Can My Co-op Cost Me to Get Rid of the Bedbugs in My Condominium?

0
648
Can My Co-op Charge Me to Get Rid of the Bedbugs in My Apartment?

Q: I live in a small Manhattan co-op. Last summer, my apartment had a bedbug infestation, which I treated by calling an exterminator. The process entailed multiple visits and cost several thousand dollars. I never billed the co-op, partly out of embarrassment, even though I might have been able to. I later learned that my upstairs neighbor also had bedbugs and treated them on her own. Now a year later, the board is updating its proprietary lease so that the treatment of bedbugs is entirely the responsibility of tenants. Can it do that? Do any state laws govern a co-op’s response to bug infestations?

A: New York City tenants, including co-op shareholders, are entitled to live in apartments free of bedbugs. As the landlord, your co-op board is legally obligated to exterminate bedbug infestations and prevent them from returning, although the rules don’t say who has to pay for the treatment. The city gives landlords 30 days to deal with the issue. The co-op is also required to file an annual report with the city and provide residents with a written notice of the building’s bedbug history.

There’s a practical reason for this: Bedbugs like to move around, frequently spreading to neighboring apartments, which could explain why you and your neighbor had an infestation around the same time.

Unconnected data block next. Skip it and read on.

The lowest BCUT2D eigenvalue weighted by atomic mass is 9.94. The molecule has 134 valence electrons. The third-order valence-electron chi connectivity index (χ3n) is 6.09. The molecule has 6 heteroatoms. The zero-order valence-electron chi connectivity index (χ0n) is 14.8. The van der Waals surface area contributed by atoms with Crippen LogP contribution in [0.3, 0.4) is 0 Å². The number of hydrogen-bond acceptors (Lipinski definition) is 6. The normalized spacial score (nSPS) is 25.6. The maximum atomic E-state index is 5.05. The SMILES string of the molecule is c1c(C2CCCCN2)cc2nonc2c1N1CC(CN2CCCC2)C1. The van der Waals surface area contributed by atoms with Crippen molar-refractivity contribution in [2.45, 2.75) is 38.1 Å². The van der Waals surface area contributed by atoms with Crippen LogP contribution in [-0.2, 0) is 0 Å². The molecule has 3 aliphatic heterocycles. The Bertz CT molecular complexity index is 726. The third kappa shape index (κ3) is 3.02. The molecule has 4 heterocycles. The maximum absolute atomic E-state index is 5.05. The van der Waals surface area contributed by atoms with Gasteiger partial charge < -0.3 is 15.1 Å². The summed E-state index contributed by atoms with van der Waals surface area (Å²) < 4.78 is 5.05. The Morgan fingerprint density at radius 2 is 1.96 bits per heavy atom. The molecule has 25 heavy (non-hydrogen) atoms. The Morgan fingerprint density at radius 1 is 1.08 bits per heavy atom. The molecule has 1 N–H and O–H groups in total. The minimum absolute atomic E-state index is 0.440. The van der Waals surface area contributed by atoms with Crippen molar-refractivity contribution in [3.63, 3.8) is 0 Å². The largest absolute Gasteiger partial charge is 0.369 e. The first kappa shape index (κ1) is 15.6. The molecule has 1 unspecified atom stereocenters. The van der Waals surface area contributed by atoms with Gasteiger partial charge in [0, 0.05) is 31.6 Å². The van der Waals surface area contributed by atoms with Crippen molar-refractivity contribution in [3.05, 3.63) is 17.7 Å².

“The co-op is in the best position to handle a building-wide infestation,” said Lisa A. Smith, a real estate lawyer and partner in the Manhattan office of the law firm ​​Smith, Gambrell & Russell. The board can call a qualified professional who can treat the affected unit and inspect neighboring ones. “The neighbors are not going to do that among themselves,” Ms. Smith said.

Treating the infestation is one thing. Paying for it is another: The board could foist that bill onto shareholders. Most co-ops and landlords pay for extermination costs, while tenants pay for the costs associated with preparing their apartments for extermination and containing the infestation. “The real cost is the prep,” Ms. Smith said. Tenants, for example, often replace mattresses and sofas, and dry clean and wash all their clothes and linens.

Look at the proposed change to the lease and see what it says. Per city and state housing rules, the board cannot abdicate its responsibility to exterminate. It can pass extermination costs along to shareholders, but you can push back; those costs are not extraordinary for a building, but they may be large enough to stop an individual shareholder from coming forward about an infestation.

For weekly email updates on residential real estate news, sign up here. Follow us on Twitter: @nytrealestate.

LEAVE A REPLY

Please enter your comment!
Please enter your name here